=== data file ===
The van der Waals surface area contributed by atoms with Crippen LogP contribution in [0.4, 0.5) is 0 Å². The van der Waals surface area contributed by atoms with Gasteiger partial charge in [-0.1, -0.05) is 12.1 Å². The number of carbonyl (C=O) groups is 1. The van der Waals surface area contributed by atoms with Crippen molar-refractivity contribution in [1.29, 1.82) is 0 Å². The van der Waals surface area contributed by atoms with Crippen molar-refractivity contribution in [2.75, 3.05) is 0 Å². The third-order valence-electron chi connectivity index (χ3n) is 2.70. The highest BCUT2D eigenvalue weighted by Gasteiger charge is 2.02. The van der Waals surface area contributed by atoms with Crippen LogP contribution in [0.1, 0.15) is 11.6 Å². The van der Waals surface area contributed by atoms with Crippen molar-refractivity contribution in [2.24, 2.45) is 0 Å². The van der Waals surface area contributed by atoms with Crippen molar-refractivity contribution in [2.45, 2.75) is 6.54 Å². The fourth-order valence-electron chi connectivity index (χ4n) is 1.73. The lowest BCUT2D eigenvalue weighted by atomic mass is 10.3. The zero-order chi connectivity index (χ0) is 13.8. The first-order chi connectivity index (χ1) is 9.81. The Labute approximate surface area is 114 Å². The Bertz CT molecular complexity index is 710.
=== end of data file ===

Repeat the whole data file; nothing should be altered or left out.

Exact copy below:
The van der Waals surface area contributed by atoms with Crippen LogP contribution in [0.4, 0.5) is 0 Å². The van der Waals surface area contributed by atoms with Gasteiger partial charge in [-0.1, -0.05) is 12.1 Å². The number of carbonyl (C=O) groups is 1. The van der Waals surface area contributed by atoms with Crippen molar-refractivity contribution in [1.29, 1.82) is 0 Å². The van der Waals surface area contributed by atoms with Crippen molar-refractivity contribution in [2.75, 3.05) is 0 Å². The third-order valence-electron chi connectivity index (χ3n) is 2.70. The highest BCUT2D eigenvalue weighted by Gasteiger charge is 2.02. The van der Waals surface area contributed by atoms with Crippen LogP contribution in [0.1, 0.15) is 11.6 Å². The van der Waals surface area contributed by atoms with Crippen molar-refractivity contribution in [2.24, 2.45) is 0 Å². The van der Waals surface area contributed by atoms with Crippen molar-refractivity contribution in [2.45, 2.75) is 6.54 Å². The fourth-order valence-electron chi connectivity index (χ4n) is 1.73. The lowest BCUT2D eigenvalue weighted by atomic mass is 10.3. The zero-order chi connectivity index (χ0) is 13.8. The first-order chi connectivity index (χ1) is 9.81. The Labute approximate surface area is 114 Å². The Bertz CT molecular complexity index is 710.